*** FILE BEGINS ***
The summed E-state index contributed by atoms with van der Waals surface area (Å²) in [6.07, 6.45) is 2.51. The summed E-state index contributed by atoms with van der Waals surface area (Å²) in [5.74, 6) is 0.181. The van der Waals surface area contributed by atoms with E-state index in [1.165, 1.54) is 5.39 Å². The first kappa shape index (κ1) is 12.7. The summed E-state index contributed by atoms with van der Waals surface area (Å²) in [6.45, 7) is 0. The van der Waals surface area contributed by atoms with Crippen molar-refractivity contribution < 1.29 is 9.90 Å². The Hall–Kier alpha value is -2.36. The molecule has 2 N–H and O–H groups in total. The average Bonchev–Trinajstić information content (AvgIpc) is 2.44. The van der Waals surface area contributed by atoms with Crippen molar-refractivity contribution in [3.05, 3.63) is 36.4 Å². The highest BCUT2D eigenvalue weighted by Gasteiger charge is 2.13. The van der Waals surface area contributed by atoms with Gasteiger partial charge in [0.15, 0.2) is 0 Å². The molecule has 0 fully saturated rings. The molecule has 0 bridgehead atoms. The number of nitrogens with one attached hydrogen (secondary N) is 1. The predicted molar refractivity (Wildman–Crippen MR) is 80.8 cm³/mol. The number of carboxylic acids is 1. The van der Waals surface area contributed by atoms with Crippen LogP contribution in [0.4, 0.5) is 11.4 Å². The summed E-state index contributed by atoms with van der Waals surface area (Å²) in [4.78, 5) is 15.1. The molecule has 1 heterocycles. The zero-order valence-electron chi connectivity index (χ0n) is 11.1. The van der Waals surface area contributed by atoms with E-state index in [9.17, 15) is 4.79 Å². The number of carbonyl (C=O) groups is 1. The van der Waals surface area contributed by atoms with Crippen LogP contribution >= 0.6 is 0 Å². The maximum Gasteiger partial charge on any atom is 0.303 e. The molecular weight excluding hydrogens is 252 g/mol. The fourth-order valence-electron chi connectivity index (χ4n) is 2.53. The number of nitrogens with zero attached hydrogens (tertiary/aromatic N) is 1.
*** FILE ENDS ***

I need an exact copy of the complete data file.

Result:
The summed E-state index contributed by atoms with van der Waals surface area (Å²) in [6.07, 6.45) is 2.51. The summed E-state index contributed by atoms with van der Waals surface area (Å²) in [5.74, 6) is 0.181. The van der Waals surface area contributed by atoms with E-state index in [1.165, 1.54) is 5.39 Å². The first kappa shape index (κ1) is 12.7. The summed E-state index contributed by atoms with van der Waals surface area (Å²) in [6.45, 7) is 0. The van der Waals surface area contributed by atoms with Crippen molar-refractivity contribution < 1.29 is 9.90 Å². The Hall–Kier alpha value is -2.36. The molecule has 2 N–H and O–H groups in total. The average Bonchev–Trinajstić information content (AvgIpc) is 2.44. The van der Waals surface area contributed by atoms with Crippen molar-refractivity contribution in [3.05, 3.63) is 36.4 Å². The highest BCUT2D eigenvalue weighted by Gasteiger charge is 2.13. The van der Waals surface area contributed by atoms with Gasteiger partial charge in [0.15, 0.2) is 0 Å². The molecule has 0 fully saturated rings. The molecule has 0 bridgehead atoms. The number of nitrogens with one attached hydrogen (secondary N) is 1. The predicted molar refractivity (Wildman–Crippen MR) is 80.8 cm³/mol. The number of carboxylic acids is 1. The van der Waals surface area contributed by atoms with Crippen LogP contribution in [0.4, 0.5) is 11.4 Å². The summed E-state index contributed by atoms with van der Waals surface area (Å²) in [4.78, 5) is 15.1. The molecule has 1 heterocycles. The zero-order valence-electron chi connectivity index (χ0n) is 11.1. The van der Waals surface area contributed by atoms with E-state index in [9.17, 15) is 4.79 Å². The number of carbonyl (C=O) groups is 1. The van der Waals surface area contributed by atoms with Crippen LogP contribution >= 0.6 is 0 Å². The maximum Gasteiger partial charge on any atom is 0.303 e. The molecular weight excluding hydrogens is 252 g/mol. The fourth-order valence-electron chi connectivity index (χ4n) is 2.53. The number of nitrogens with zero attached hydrogens (tertiary/aromatic N) is 1.